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Iran lashes out at US-French dealmaking

Iran lashes out at Trump and Macron’s floating of the idea of a “new deal” that will address the future of the Iranian nuclear program and other issues.
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Concurrent with French President Emmanuel Macron's trip to the United States, Iranian President Hassan Rouhani has warned Europe about going over Iran's head to reach a deal with Washington regarding the Joint Comprehensive Plan of Action (JCPOA).

Macron appears to be offering US President Donald Trump a “new deal” to persuade him to remain in the nuclear deal, which was achieved in 2015 between Iran and the P5+1 countries (United States, United Kingdom, France, Russia, China and Germany).

In a joint press conference with Trump on April 24, Macron stated, “Regarding Iran, we have a disagreement regarding the JCPOA. But I think we are overcoming it by deciding to work toward a deal — an overall deal that will enable us to deal with the nuclear issue but also treat it together with [other] … issues, which were not being dealt with so far.” The deal Macron spoke of includes Iran’s ballistic missile program and its regional influence.

In reaction to Macron’s proposal, Rouhani said in a press conference during his trip to the northwestern province of East Azerbaijan on April 25, “At present, the United States is on trial because it hasn't lived up to its commitments, and if Europe wants to satisfy Trump, it better spend out of its own pocket and not Iran's.” He added, “Not a single sentence will be added or removed from the [JCPOA].”

Moreover, in a separate speech on April 25, Rouhani said, “Together with a leader of a European country, [Trump] says: 'We want to decide on an agreement reached by seven parties.' For what? With what right? We have shown our goodwill to the world. We showed the world that [the tenet of] Iranophobia was a lie.”

Addressing Trump, Rouhani said, “You should first implement what you signed and what the former [US] president and former secretary of state stated. Then you should speak about new subjects. You say that a very bad agreement was signed; why did your predecessor not understand this? You don't have any background in politics. You don't have any background in law. You don't have any background on international treaties,” adding in a swipe, “A businessman, a merchant, a builder and a tower constructor is talking about this agreement.”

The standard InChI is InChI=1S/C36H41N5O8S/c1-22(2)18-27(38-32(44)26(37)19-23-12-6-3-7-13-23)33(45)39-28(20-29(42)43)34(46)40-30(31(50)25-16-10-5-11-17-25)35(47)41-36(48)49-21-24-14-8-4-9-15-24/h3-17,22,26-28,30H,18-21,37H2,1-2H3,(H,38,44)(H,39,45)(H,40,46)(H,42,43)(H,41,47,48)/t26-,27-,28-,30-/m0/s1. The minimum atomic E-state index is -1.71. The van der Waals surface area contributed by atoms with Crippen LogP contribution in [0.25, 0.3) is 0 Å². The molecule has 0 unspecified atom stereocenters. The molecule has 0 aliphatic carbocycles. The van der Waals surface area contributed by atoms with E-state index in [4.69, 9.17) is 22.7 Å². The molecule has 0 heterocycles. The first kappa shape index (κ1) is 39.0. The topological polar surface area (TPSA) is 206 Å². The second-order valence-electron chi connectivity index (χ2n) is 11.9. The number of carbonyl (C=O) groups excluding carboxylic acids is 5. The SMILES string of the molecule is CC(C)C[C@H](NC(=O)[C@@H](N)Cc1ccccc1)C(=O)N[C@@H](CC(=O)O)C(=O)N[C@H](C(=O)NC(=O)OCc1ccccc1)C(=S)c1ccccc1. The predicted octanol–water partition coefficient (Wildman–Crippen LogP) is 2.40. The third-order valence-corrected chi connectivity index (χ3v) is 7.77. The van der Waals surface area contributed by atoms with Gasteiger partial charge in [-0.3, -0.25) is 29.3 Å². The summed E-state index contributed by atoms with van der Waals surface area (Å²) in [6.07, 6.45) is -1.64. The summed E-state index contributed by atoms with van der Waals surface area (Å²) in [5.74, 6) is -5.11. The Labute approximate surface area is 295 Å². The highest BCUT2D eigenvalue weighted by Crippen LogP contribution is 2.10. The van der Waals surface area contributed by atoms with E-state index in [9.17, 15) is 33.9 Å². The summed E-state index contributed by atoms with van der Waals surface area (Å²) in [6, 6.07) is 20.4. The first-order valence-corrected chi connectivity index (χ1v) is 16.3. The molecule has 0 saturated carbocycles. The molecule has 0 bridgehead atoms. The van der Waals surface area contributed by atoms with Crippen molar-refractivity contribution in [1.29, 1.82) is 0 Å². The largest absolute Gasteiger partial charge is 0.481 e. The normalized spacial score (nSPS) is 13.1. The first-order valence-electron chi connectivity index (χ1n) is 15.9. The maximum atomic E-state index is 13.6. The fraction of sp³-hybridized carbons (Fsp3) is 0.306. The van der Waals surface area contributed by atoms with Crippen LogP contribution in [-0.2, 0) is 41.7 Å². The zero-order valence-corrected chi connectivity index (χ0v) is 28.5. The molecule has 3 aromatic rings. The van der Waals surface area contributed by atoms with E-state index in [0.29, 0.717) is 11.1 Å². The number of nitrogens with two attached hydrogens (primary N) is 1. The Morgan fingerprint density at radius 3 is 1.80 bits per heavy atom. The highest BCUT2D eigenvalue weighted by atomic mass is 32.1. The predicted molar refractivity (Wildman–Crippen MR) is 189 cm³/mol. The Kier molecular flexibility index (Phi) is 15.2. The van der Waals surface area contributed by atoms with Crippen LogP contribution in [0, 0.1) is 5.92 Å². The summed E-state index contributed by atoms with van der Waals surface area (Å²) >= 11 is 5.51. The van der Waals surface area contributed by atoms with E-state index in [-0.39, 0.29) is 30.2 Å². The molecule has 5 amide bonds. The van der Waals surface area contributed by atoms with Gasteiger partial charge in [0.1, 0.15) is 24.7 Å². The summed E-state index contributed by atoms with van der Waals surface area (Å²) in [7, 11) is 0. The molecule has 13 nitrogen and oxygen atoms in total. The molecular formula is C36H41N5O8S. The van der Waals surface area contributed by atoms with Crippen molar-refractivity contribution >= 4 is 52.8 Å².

The secretary of Iran's Supreme National Security Council, Ali Shamkhani, also reacted to a possible agreement between Europe and the United States about the future of the nuclear deal.

In a speech April 25 at the ninth International Meeting of High Representatives for Security Issues in the Russian Black Sea resort town of Sochi, Shamkhani stressed, “Any agreement that Europe and America reach about the future of the JCPOA and the future of Iran’s nuclear program for the period after [the expiry of] the predicted limitations under the JCPOA is invalid and worthless.”

He added, “I assure you that their dreams about Iran will certainly not come true. Renewed talk about the period of the end of limitations on Iran’s peaceful nuclear activities is tantamount to the destruction of the JCPOA as … the normalization of Iran’s nuclear program under the [nuclear] deal is an important part of the commitment that was given to Iran.”

Under the nuclear deal, certain restrictions on Iran's uranium enrichment program will expire in 2025, although the country commits itself under the JCPOA to never develop nuclear weapons and to open its doors to a long-term regime of the most rigid international inspections.

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